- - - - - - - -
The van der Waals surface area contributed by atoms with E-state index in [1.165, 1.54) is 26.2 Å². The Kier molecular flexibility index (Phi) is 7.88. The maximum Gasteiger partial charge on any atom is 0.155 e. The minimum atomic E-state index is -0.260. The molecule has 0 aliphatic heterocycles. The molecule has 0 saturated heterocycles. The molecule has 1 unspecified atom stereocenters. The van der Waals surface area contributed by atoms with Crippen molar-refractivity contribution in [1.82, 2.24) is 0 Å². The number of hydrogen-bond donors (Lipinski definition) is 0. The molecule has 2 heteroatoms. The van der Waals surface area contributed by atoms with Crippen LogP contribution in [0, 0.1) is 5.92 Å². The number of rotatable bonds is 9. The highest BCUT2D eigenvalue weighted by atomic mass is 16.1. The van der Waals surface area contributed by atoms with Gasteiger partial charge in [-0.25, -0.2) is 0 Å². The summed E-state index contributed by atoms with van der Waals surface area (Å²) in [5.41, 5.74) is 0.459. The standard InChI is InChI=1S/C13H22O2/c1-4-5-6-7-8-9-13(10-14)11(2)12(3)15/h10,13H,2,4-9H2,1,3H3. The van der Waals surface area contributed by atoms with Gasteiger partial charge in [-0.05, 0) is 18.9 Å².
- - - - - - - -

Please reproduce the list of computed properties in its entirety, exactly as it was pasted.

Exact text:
The van der Waals surface area contributed by atoms with E-state index in [1.165, 1.54) is 26.2 Å². The Kier molecular flexibility index (Phi) is 7.88. The maximum Gasteiger partial charge on any atom is 0.155 e. The minimum atomic E-state index is -0.260. The molecule has 0 aliphatic heterocycles. The molecule has 0 saturated heterocycles. The molecule has 1 unspecified atom stereocenters. The van der Waals surface area contributed by atoms with Crippen molar-refractivity contribution in [1.82, 2.24) is 0 Å². The number of hydrogen-bond donors (Lipinski definition) is 0. The molecule has 2 heteroatoms. The van der Waals surface area contributed by atoms with Crippen LogP contribution in [0, 0.1) is 5.92 Å². The number of rotatable bonds is 9. The highest BCUT2D eigenvalue weighted by atomic mass is 16.1. The van der Waals surface area contributed by atoms with Gasteiger partial charge in [-0.25, -0.2) is 0 Å². The summed E-state index contributed by atoms with van der Waals surface area (Å²) in [5.41, 5.74) is 0.459. The standard InChI is InChI=1S/C13H22O2/c1-4-5-6-7-8-9-13(10-14)11(2)12(3)15/h10,13H,2,4-9H2,1,3H3. The van der Waals surface area contributed by atoms with Gasteiger partial charge in [-0.05, 0) is 18.9 Å².